“Be a teacher Frank. You like to boss younger kids around-junior high’s perfect for you.”
“He never read a book in high school and he’s going to teach. Oh sure!”
Such was the reaction to my suggestion from Frank’s parents, brother and girlfriend.
All of fourteen, I knew who kids my age would like.
Nineteen years old, Frank Novak adored fast cars, loud rock music, cool clothes, and girls. Hardly the type to teach fourteen year olds an appreciation of literature or the finer points of grammar.
Frank and his identical twin Andy were descended from Polish immigrants who settled in the Massachusetts Pioneer Valley.
They looked like Polish princes but their interest in schoolwork resembled what one might expect from peasants.
On their high school football team they shined.
One golden October afternoon in their senior year, during practice, Frank heard a shout.
Andy lay on the ground unconscious, his neck broken. He spent the rest of his life a quadriplegic.
After Frank graduated from high school he went to work at nearby ChemPlant.
“I’ll save enough to buy a red convertible,” he bragged.
He lived at home, helping his parents care for Andy. Much of his salary went for care and equipment for his brother. He helped his father build a wheelchair accessible addition to their modest home.
The Novaks were devout Catholics and Frank’s girlfriend Sharon was Jewish. On Yom Kippur Frank fasted out of respect. If you told him how unusual that was he’d give you a blank stare.
Back then it wasn’t common for whites to be friends with Blacks or Hispanics but if you told Frank that he wouldn’t have understood. A friend was a friend. He never noticed things like color.
One day Mrs. Novak told me a secret-Frank’s middle name-Wladyslaw.
I lost touch with the Novaks but many years later that bit of information came in handy when I searched for Frank on the Internet.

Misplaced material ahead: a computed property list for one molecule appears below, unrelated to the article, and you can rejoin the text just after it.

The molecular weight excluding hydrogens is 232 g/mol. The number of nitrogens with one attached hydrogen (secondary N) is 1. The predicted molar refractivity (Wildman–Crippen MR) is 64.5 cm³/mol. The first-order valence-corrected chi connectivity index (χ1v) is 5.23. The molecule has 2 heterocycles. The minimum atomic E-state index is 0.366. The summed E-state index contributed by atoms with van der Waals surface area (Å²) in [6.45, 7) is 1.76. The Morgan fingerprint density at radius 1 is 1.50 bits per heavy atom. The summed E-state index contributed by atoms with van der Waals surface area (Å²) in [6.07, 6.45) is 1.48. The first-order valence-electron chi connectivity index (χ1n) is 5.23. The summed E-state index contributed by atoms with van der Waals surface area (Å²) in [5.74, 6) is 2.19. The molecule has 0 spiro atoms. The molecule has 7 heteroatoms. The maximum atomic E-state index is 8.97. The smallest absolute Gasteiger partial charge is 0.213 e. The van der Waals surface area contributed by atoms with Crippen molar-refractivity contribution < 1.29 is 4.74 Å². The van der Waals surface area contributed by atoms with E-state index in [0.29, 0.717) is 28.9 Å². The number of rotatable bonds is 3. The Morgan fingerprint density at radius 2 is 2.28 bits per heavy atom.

For eight years after high school Frank worked full time at ChemPlant. He completed two years at the local community college.
When he was twenty-four he enrolled at nearby St. Margaret’s College and received his diploma two years later.
A former women’s college, St. Margaret’s accepted a few male students Some men might have felt threatened surrounded by women but not Frank.
Nowadays English and history are considered “useless” majors, chosen because they are “easy”.
But Frank wasn’t in college for a larger salary. He made plenty of money at ChemPlant.
Nor did he pursue a degree for the “prestige”.
He attended St. Margaret’s for love of learning.
Frank was a campus leader, esteemed by students and faculty. At a time when many college students were creating chaos on campus, Frank supported innovation, yet upheld traditional values.
All this time he lived at home, helping his parents care for Andy.
During his senior year at St. Margaret’s his father was diagnosed with cancer.
“You’re staying at home with us Dad,” Frank insisted.
Mr. Novak lived long enough to see his son receive his college diploma.
After his father’s death, Frank and his mother moved to Florida for Andy’s sake. They bought a modest house and Frank found employment as a middle school teacher, teaching English and history.
He was chosen Teacher of the Year. His high school named him Distinguished Alumnus.
Meanwhile the red convertible remained a dream.
By chance I came upon Frank’s obituary.
Tributes from students and fellow teachers filled his memorial page. But nothing from friends or relatives. His mother and brother had died some years earlier.
Frank never married. He had no children but a foster son, a former student, Jason.
Jason gave the eulogy at Frank’s funeral Mass. “Love is patient, love is kind, it does not boast, it is not proud, it is not easily angered, it keeps no record of wrongs, love does not delight in evil but rejoices with the truth, it always protects, always trust, always hopes, always perseveres, Love never fails.... “ 1 Corinthians 13: 4-8.
I wrote to Jason who was eager to talk with someone who had known Frank as a young man.
“Did Frank ever buy a red convertible, Jason?”
I’m glad Frank bought that red convertible. After a lifetime of giving he deserved to buy something for himself.
I’m even happier that Frank pursued what seemed at the time an impossible dream.
“Be a teacher, Frank.”
AUTHOR’S NOTE: Frank died on April 18, 2010, taken from us far too soon. This is a true story. Only the names and locations have been changed.
The opinions expressed by authors may not necessarily reflect the opinion of FaithWriters.com.
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